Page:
High quality undergraduate education is central to the success of all life scientists. Several major bioscience educational issues are the targets of much debate, research, funding, publications, and reports (e.g. Vision and Change). Surprisingly, these issues are considered by modern bioscience instructors as unresolved despite historical reports that claim the contrary. Here we illustrate with evidence how, more than 50 years ago, Sam Postlethwait successfully instituted strategies to address several issues in plant biology education with his audio-‐tutorials. These strategies succeeded in individualizing instruction of students with diverse educational backgrounds in large classes, incorporating authentic and active learning, integrating lab and lecture to teach about research, developing science competencies, and advancing curriculum and faculty change informed by empirical data. We contend that modern educators could greatly benefit by building on the historical advancements of the past, to ensure they do not waste their efforts re-‐ inventing the wheel.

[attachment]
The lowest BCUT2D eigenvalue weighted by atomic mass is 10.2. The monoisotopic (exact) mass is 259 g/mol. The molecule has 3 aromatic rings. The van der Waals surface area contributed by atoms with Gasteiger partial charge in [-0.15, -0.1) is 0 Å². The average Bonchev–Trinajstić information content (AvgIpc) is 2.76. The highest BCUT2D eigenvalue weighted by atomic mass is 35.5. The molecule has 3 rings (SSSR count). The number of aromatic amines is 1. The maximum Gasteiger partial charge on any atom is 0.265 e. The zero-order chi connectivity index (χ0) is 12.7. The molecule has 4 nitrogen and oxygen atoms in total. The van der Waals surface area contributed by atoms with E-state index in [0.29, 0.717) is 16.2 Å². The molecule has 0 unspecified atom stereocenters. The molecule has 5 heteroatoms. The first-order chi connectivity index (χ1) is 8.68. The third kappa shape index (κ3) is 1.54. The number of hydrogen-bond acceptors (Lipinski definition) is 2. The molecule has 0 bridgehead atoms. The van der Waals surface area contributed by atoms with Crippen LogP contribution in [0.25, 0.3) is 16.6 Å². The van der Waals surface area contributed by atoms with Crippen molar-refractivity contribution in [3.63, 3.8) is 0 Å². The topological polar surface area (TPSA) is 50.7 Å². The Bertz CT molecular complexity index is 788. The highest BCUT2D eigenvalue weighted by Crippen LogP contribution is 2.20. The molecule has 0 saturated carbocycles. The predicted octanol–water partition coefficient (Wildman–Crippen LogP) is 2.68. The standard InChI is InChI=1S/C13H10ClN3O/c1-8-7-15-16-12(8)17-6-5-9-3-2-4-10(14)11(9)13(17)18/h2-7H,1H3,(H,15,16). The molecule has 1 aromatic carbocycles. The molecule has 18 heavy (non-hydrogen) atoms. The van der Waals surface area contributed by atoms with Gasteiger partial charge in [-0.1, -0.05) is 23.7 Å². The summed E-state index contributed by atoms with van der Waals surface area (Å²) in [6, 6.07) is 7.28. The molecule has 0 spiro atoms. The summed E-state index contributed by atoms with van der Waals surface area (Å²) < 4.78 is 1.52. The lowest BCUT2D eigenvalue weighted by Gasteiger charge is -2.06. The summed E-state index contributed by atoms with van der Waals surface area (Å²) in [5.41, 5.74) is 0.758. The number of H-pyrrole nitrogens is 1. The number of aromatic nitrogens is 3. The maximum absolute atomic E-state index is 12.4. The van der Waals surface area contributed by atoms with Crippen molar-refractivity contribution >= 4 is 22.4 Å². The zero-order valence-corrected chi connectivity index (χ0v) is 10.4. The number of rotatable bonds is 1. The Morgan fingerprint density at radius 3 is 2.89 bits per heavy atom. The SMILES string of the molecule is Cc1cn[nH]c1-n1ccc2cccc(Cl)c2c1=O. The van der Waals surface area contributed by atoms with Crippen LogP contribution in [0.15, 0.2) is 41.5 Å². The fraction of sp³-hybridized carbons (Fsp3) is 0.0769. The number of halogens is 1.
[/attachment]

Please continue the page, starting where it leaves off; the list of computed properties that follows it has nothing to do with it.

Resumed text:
education, inquiry, laboratory, faculty development, course-based undergraduate research experience (CURE)
Date of this Version
Pelaez, N.J., Anderson, T.R., & Postlethwait, S.N. (2014). A vision for change in bioscience education: Building on knowledge from the past. BioScience, 65(1), 90-100. http://dx.doi.org/10.1093/biosci/biu188